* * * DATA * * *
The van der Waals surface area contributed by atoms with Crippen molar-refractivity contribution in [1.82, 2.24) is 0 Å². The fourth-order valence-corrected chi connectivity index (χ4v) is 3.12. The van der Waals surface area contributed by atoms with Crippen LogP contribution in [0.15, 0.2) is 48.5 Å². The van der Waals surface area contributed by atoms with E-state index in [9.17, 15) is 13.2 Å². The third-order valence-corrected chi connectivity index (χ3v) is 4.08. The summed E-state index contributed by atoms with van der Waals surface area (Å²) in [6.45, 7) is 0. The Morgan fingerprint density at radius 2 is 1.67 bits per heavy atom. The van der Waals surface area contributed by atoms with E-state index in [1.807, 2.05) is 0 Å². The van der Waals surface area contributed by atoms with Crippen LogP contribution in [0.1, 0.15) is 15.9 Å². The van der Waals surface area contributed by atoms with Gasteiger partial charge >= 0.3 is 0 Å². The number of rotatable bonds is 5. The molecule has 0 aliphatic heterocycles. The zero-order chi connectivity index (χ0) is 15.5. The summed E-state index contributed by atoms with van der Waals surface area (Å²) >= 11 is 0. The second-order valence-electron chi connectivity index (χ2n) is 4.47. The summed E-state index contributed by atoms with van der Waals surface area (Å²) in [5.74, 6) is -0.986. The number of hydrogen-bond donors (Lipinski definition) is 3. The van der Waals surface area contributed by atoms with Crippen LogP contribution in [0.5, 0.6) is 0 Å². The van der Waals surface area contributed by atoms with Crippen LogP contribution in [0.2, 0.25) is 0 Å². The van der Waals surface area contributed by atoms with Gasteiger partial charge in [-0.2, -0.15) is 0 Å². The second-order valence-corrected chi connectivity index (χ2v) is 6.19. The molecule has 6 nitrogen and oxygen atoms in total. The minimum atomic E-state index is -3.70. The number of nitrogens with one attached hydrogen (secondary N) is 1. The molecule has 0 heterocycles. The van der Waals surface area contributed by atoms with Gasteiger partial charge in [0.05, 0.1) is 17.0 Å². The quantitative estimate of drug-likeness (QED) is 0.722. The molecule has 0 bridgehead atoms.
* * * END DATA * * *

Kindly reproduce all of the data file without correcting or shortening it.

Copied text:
The van der Waals surface area contributed by atoms with Crippen molar-refractivity contribution in [1.82, 2.24) is 0 Å². The fourth-order valence-corrected chi connectivity index (χ4v) is 3.12. The van der Waals surface area contributed by atoms with Crippen LogP contribution in [0.15, 0.2) is 48.5 Å². The van der Waals surface area contributed by atoms with E-state index in [9.17, 15) is 13.2 Å². The third-order valence-corrected chi connectivity index (χ3v) is 4.08. The summed E-state index contributed by atoms with van der Waals surface area (Å²) in [6.45, 7) is 0. The Morgan fingerprint density at radius 2 is 1.67 bits per heavy atom. The van der Waals surface area contributed by atoms with E-state index in [1.807, 2.05) is 0 Å². The van der Waals surface area contributed by atoms with Crippen LogP contribution in [0.1, 0.15) is 15.9 Å². The van der Waals surface area contributed by atoms with Gasteiger partial charge >= 0.3 is 0 Å². The number of rotatable bonds is 5. The molecule has 0 aliphatic heterocycles. The zero-order chi connectivity index (χ0) is 15.5. The summed E-state index contributed by atoms with van der Waals surface area (Å²) >= 11 is 0. The second-order valence-electron chi connectivity index (χ2n) is 4.47. The summed E-state index contributed by atoms with van der Waals surface area (Å²) in [5.74, 6) is -0.986. The number of hydrogen-bond donors (Lipinski definition) is 3. The van der Waals surface area contributed by atoms with Crippen LogP contribution in [0.5, 0.6) is 0 Å². The van der Waals surface area contributed by atoms with Crippen LogP contribution in [0.2, 0.25) is 0 Å². The van der Waals surface area contributed by atoms with Gasteiger partial charge in [-0.2, -0.15) is 0 Å². The second-order valence-corrected chi connectivity index (χ2v) is 6.19. The molecule has 6 nitrogen and oxygen atoms in total. The minimum atomic E-state index is -3.70. The number of nitrogens with one attached hydrogen (secondary N) is 1. The molecule has 0 heterocycles. The van der Waals surface area contributed by atoms with Gasteiger partial charge in [0.05, 0.1) is 17.0 Å². The quantitative estimate of drug-likeness (QED) is 0.722. The molecule has 0 bridgehead atoms.